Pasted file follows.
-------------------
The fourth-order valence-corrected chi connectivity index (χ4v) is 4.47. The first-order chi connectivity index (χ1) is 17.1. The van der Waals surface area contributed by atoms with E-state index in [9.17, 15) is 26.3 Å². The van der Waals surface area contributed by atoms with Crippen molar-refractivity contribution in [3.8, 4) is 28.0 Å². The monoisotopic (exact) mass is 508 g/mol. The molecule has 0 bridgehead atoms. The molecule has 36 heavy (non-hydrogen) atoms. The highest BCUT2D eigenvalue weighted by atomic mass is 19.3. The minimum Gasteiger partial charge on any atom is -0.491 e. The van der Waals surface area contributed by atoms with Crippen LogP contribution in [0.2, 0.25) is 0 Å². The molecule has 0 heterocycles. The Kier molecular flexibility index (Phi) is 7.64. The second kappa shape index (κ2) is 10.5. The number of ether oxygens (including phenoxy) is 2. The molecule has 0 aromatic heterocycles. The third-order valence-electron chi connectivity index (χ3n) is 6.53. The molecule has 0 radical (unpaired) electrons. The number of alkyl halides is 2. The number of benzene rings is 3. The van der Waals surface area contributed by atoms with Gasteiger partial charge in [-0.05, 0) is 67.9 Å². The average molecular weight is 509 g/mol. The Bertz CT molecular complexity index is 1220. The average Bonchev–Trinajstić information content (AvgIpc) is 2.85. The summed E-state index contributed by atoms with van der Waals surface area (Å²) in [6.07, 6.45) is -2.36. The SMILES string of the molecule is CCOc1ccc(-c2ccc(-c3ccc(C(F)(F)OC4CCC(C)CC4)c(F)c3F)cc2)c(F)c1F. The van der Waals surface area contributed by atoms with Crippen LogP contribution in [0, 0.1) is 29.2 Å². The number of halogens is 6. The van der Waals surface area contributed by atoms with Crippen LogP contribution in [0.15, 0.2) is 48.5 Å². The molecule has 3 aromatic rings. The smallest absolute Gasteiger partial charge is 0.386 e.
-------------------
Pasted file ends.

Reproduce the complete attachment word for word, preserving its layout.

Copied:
The fourth-order valence-corrected chi connectivity index (χ4v) is 4.47. The first-order chi connectivity index (χ1) is 17.1. The van der Waals surface area contributed by atoms with E-state index in [9.17, 15) is 26.3 Å². The van der Waals surface area contributed by atoms with Crippen molar-refractivity contribution in [3.8, 4) is 28.0 Å². The monoisotopic (exact) mass is 508 g/mol. The molecule has 0 bridgehead atoms. The molecule has 36 heavy (non-hydrogen) atoms. The highest BCUT2D eigenvalue weighted by atomic mass is 19.3. The minimum Gasteiger partial charge on any atom is -0.491 e. The van der Waals surface area contributed by atoms with Crippen LogP contribution in [0.2, 0.25) is 0 Å². The molecule has 0 heterocycles. The Kier molecular flexibility index (Phi) is 7.64. The second kappa shape index (κ2) is 10.5. The number of ether oxygens (including phenoxy) is 2. The molecule has 0 aromatic heterocycles. The third-order valence-electron chi connectivity index (χ3n) is 6.53. The molecule has 0 radical (unpaired) electrons. The number of alkyl halides is 2. The number of benzene rings is 3. The van der Waals surface area contributed by atoms with Gasteiger partial charge in [-0.05, 0) is 67.9 Å². The average molecular weight is 509 g/mol. The Bertz CT molecular complexity index is 1220. The average Bonchev–Trinajstić information content (AvgIpc) is 2.85. The summed E-state index contributed by atoms with van der Waals surface area (Å²) in [6.07, 6.45) is -2.36. The SMILES string of the molecule is CCOc1ccc(-c2ccc(-c3ccc(C(F)(F)OC4CCC(C)CC4)c(F)c3F)cc2)c(F)c1F. The van der Waals surface area contributed by atoms with Crippen LogP contribution in [0, 0.1) is 29.2 Å². The number of halogens is 6. The van der Waals surface area contributed by atoms with Crippen LogP contribution in [0.15, 0.2) is 48.5 Å². The molecule has 3 aromatic rings. The smallest absolute Gasteiger partial charge is 0.386 e.